CHAMA AND THE CALIPH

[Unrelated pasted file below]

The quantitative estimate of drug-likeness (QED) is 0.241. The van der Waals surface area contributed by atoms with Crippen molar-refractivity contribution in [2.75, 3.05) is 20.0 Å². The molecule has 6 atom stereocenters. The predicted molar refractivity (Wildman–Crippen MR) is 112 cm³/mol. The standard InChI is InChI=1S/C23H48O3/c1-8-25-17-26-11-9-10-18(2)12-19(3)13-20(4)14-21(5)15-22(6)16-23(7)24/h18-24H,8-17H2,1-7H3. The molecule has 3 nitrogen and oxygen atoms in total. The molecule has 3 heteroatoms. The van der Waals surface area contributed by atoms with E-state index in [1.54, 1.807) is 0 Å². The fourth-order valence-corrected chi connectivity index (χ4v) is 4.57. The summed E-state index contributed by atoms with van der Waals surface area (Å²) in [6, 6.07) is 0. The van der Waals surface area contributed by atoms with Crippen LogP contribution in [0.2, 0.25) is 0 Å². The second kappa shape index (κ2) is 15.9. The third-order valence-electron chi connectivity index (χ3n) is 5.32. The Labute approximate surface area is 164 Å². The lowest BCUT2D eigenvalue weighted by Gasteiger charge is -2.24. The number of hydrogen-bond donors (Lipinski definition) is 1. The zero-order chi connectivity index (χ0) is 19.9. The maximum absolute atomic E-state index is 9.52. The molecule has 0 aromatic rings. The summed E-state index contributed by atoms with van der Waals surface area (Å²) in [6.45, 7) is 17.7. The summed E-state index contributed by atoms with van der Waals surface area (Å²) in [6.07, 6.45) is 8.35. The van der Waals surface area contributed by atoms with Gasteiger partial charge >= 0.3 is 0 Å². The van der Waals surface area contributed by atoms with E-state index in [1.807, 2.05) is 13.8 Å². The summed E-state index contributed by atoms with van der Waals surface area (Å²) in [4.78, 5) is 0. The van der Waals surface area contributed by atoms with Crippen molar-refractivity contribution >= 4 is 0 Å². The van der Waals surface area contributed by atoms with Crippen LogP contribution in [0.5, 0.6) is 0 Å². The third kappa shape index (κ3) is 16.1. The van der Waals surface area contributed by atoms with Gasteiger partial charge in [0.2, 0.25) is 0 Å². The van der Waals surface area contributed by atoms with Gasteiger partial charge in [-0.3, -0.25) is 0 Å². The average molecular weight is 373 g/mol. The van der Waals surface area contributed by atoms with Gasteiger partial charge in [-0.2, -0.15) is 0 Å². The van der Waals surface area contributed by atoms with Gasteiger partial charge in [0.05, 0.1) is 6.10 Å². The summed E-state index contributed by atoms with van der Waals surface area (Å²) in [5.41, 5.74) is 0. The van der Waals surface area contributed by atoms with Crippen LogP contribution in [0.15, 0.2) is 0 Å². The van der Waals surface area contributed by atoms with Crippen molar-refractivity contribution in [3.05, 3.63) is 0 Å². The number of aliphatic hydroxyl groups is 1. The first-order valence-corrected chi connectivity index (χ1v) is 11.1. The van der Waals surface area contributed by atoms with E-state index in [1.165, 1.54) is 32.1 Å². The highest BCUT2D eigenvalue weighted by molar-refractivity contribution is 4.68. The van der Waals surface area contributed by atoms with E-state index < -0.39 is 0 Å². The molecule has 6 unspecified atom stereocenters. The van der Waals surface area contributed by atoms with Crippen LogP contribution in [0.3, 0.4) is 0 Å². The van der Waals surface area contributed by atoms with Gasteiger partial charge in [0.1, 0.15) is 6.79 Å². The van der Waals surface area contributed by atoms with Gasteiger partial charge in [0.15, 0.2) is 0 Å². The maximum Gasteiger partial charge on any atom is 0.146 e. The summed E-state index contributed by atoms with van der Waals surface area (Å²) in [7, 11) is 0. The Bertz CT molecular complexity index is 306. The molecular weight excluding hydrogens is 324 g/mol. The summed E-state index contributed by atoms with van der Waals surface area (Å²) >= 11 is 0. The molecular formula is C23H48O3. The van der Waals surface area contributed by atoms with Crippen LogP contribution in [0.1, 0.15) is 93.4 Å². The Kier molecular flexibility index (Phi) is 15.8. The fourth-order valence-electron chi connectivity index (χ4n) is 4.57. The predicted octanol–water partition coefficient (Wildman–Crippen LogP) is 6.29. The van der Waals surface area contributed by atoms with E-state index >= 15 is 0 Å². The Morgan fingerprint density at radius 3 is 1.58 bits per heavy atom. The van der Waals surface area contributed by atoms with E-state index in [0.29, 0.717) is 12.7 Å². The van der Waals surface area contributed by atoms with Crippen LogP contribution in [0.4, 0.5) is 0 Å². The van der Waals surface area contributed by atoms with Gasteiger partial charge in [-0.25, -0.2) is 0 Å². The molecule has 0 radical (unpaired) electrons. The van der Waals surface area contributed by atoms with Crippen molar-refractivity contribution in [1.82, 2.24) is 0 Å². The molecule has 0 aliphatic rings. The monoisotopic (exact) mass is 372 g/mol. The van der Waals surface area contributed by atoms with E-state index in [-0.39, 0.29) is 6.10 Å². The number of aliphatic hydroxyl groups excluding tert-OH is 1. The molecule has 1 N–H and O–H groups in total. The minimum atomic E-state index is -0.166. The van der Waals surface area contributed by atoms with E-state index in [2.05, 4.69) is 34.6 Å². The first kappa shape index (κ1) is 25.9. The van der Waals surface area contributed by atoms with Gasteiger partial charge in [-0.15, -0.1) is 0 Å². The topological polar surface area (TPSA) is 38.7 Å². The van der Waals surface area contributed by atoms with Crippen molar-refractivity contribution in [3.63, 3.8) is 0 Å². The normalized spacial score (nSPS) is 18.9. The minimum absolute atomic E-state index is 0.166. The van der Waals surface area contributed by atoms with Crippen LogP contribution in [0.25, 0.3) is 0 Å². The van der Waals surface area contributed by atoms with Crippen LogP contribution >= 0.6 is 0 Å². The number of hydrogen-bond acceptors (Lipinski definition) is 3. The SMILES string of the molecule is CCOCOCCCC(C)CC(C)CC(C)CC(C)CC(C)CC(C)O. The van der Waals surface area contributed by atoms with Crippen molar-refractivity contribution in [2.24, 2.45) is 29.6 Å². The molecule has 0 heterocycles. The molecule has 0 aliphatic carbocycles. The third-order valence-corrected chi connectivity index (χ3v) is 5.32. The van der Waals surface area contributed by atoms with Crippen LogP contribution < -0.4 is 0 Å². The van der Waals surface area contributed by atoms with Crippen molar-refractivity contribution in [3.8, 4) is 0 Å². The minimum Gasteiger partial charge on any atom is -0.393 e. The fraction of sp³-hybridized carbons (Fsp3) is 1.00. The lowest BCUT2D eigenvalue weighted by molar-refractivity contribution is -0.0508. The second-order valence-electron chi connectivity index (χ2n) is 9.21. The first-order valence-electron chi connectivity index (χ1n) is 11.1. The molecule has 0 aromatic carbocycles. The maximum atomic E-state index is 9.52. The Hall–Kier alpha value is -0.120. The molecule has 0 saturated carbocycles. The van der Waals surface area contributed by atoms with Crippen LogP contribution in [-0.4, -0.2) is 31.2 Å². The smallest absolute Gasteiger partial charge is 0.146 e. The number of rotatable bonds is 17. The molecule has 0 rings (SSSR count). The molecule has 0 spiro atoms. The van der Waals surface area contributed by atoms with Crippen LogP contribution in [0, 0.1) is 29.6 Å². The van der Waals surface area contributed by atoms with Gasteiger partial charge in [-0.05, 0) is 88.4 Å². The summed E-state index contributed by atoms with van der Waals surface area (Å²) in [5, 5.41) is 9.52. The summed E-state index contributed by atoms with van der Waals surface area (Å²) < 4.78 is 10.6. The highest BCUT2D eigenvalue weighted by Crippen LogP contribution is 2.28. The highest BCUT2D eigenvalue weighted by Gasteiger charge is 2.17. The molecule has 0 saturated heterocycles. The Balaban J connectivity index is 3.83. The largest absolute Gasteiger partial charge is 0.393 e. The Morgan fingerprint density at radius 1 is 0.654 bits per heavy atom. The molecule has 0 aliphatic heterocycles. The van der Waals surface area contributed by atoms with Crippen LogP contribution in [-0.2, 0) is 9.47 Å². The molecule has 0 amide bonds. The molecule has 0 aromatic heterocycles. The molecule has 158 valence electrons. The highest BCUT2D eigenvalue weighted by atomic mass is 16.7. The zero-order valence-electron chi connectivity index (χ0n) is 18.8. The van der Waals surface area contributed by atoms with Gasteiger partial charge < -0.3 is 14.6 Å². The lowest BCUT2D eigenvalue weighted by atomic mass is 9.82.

"WHAT EXACTLY is a harem?" was not the kind of question grownups volunteered to answer. Yet they were always insisting that we children use precise words. Every word, they kept saying, has a specific meaning and you ought to use it for that specific one only, and for none other. But, given a choice, I would have used different words for Yasmina's harem and our own, so different were they. Yasmina's harem was an open farm with no visible high walls. Ours in Fez was like a fortress. Yasmina and her co-wives rode horses, swam in the river, caught fish, and cooked it over open fires. Mother could not even step out of the gate without asking multiple permissions, and even then, all she could do was visit the shrine of Moulay Driss (the patron saint of the city) or her brother who happened to live down the street, or attend a religious festival. And poor Mother always had to be accompanied by other women of the household, and by one of my young male cousins. So it did not make sense to me to use the same word for both Yasmina's and Mother's situations.